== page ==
Leather Care System Formulator
    Consultant / Practitioner / Instructor
    web: www.leatherdoctor.com
    forum: www.leathercleaningrestorationforum.com
    email: roger@leatherdoctor.com
    Attached Images Attached Images   

  4. #4
    Join Date
    Nov 2016
    Posts
    5

    Default

    Hi Roger.
    The urine is about 1 month old. It has soaked from the hair to the back/suede.

  5. #5
    Join Date
    Nov 2016
    Posts
    5

    Default photos

    Here are the photos.
    Thanks again.

    Quote Originally Posted by Hide girl View Post
    Hi Roger.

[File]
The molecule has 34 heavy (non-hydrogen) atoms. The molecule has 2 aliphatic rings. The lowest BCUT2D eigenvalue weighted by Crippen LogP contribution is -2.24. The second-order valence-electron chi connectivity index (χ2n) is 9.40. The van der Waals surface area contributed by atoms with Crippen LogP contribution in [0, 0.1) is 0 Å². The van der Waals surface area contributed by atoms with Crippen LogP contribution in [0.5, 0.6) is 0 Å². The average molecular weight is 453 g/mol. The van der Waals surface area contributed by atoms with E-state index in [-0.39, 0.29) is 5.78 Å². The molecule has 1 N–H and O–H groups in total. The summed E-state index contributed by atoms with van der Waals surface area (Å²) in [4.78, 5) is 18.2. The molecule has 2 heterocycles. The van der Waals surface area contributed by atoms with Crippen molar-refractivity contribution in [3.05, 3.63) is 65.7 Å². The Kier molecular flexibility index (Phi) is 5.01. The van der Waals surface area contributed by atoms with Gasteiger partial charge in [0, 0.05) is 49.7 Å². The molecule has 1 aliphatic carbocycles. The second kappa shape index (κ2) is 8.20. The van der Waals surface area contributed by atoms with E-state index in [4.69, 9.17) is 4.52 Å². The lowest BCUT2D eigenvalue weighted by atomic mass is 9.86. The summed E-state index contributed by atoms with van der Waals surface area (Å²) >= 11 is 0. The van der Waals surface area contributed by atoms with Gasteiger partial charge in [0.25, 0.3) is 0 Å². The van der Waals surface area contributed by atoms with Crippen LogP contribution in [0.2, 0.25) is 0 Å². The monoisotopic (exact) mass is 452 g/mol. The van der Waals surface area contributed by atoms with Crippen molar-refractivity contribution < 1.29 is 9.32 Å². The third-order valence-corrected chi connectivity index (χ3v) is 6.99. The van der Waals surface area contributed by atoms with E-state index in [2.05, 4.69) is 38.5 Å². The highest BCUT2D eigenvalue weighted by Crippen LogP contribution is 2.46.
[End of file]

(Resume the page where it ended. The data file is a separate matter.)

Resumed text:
The urine is about 1 month old. It has soaked from the hair to the back/suede.
    Attached Images Attached Images   

  6. #6
    Join Date
    Feb 2007
    Location
    Greater Vancouver, Canada
    Posts
    4,340

    Default

    Is the urine stains shown as the darker marks on the left side of picture #2?

    Can you also show the reverse side?

    After about a month, does it still emit a smell?

    Has anything being done to it?

    Does it feel tacky from the suede side?

  7. #7
    Join Date
    Nov 2016
    Posts
    5

    Default

    Yes. The stain is hard to see but it's the slightly yellow patching on the left side of the second photo. Yes it smells but I had put an enzyme cleaner on the stain to help get rid of the smell. I got the enzyme cleaner at the pet store. The smell is still there but less strong than before. It doesn't feel tacky on the suede side. It's more stiff feeling than anything else. I will send a picture later but there isn't any obvious staining on the suede side.